Are wholegrains good for the heart?

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The conventional nutritional approach for ‘heart health’ is a low-fat (specifically, low saturated fat), high-carbohydrate diet. For many reasons, this is not the sort of diet I would generally recommend to ward off heart disease. For more about this, click here.

One particular form of carbohydrate that has been vigorously promoted for its heart-healthy properties are the ‘wholegrains’ such as wholemeal bread and brown rice. The pushing of wholegrains appears to be backed by studies which allegedly find that those who eat more wholegrains tend to have a reduced risk of heart disease. However, these studies are epidemiological in nature, and by virtue of this can only really tell us about the association wholegrains have with heart disease, but in no way indicate that wholegrains actually reduce heart disease risk.

One major issues of studies of this nature is that they are prone to ‘confounding’. Essentially, the benefits associated with wholegrain consumption might not be due to wholegrain at all, but other things to do with wholegrain eaters. Wholegrains have been vigorously promoted as ‘healthy’ for ages now, and as a result, those who eat them are likely to be more health-conscious than those who don’t.

So, wholegrain eaters might, for example, exercise more, be less likely to be obese and smoke less than those who eat more refined grains. And it might be these factor that account for the apparent benefits of wholegrain eating.

One way to find out for sure whether wholegrains really are good for the heart is to conduct so-called intervention studies. What this would mean, in essence, would be to take a group of individuals, and randomise them to eating either a diet rich in wholegrain or a control diet (not rich in wholegrains), and then see over time if the wholegrain eaters ended up being protected from heart disease. I don’t believe such a study has ever been done.

The next best thing, perhaps, would be to do the same thing, but instead of monitoring heart disease risk, monitor ‘surrogate markers’ of heart disease instead. Surrogate markers for heart disease include factors include things like body weight and fatness, waist circumference, blood chemistry (e.g. glucose and insulin levels), inflammation, endothelial function (a measure of the health of the inside of the body’s arteries) and blood clotting. A recent study did just this [1].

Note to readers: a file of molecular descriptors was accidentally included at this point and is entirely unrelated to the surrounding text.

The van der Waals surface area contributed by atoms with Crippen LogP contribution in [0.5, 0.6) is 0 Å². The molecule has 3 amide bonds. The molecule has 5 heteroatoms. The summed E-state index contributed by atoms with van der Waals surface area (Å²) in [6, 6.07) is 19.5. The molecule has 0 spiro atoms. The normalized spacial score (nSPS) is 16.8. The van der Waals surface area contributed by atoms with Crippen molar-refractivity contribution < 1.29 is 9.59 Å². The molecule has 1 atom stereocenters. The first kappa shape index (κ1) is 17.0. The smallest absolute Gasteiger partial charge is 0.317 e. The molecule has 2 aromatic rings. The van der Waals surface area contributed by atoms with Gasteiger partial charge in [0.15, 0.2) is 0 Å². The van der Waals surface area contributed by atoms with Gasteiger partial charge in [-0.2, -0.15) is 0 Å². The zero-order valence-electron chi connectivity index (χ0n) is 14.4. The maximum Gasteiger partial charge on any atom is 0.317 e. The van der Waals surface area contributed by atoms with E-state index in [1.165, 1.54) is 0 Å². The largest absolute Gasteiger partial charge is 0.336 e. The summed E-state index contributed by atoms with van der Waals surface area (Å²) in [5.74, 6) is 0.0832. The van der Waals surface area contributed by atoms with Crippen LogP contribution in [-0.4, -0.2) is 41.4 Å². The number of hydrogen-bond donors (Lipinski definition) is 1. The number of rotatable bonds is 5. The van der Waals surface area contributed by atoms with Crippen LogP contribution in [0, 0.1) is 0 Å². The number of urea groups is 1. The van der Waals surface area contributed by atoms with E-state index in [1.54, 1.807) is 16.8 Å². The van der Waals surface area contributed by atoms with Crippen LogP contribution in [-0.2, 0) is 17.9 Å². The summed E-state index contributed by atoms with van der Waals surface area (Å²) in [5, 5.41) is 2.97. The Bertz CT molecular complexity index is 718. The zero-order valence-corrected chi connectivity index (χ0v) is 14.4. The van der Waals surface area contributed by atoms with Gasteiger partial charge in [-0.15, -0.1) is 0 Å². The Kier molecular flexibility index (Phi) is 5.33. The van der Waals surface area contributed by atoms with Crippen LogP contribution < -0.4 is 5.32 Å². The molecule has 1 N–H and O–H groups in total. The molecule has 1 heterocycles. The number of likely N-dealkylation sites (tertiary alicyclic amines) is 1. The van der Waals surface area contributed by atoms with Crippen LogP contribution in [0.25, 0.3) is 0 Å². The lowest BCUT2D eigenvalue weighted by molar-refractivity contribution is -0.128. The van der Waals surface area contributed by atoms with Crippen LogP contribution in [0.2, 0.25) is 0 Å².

In this study, 316 individuals aged 18-65 were randomised to one of three diets:

1. A diet which included 60 g of wholegrain each day for 16 weeks

2. A diet which included 60 g of wholegrain each day for 8 weeks, followed by 120 g of wholegrain for a further 8 weeks

3. A control diet (no dietary change, in which wholegrain consumption was less than 30 g per day) for 16 weeks

At the end of the study, there was no significant difference in any of the surrogate markers for heart disease tested.

Now, of course there are several potential explanations for these ‘disappointing’ findings including, perhaps, the fact that the study did not go on for long enough. However, four months is usually long enough to see quite dramatic changes in surrogate markers for cardiovascular disease, as long as the approach taken is correct.

It is perhaps the case that wholegrains and healthier than their refined counterparts. But they are still grains, and can still have relatively high glycaemic index (and glycaemic load) if eaten in quantity. As I have reported before, diets of relatively high GI and/or GL are associated with enhanced risk of cardiovascular disease. See here for more about this.

So, what might be better than adding wholegrain to the diet for reducing cardiovascular disease risk? I suggest taking grains out (or at least eating them in generally limited quantities). There is evidence that low-carb diets, compared to low-fat ones, lead to improvements in many surrogate markers of disease including serum glucose, measures of insulin resistance, triglyceride levels and high-density lipoprotein cholesterol levels [2].

And the other thing about low-carb diets is that they can really make a difference to body fatness, especially ‘abdominal obesity’. I had an email today from a fellow who had read my latest book (Waist Disposal), employed its advice, and promptly lost four inches (10 cm) off his waist in 5 weeks. I didn’t quiz him about precisely what he’s been eating, though I wouldn’t be surprised if the benefits he’s seen have been achieved without the ‘aid’ of wholegrains.


1. Brownlee IA, et al. Markers of cardiovascular risk are not changed by increased whole-grain intake: the WHOLEheart study, a randomised, controlled dietary intervention B J Nutr 2010;104(1):125-134

2. Samaha FF, et al. Low-carbohydrate diets, obesity, and metabolic risk factors for cardiovascular disease. Curr Atheroscler Rep 2007;9(6):441-71

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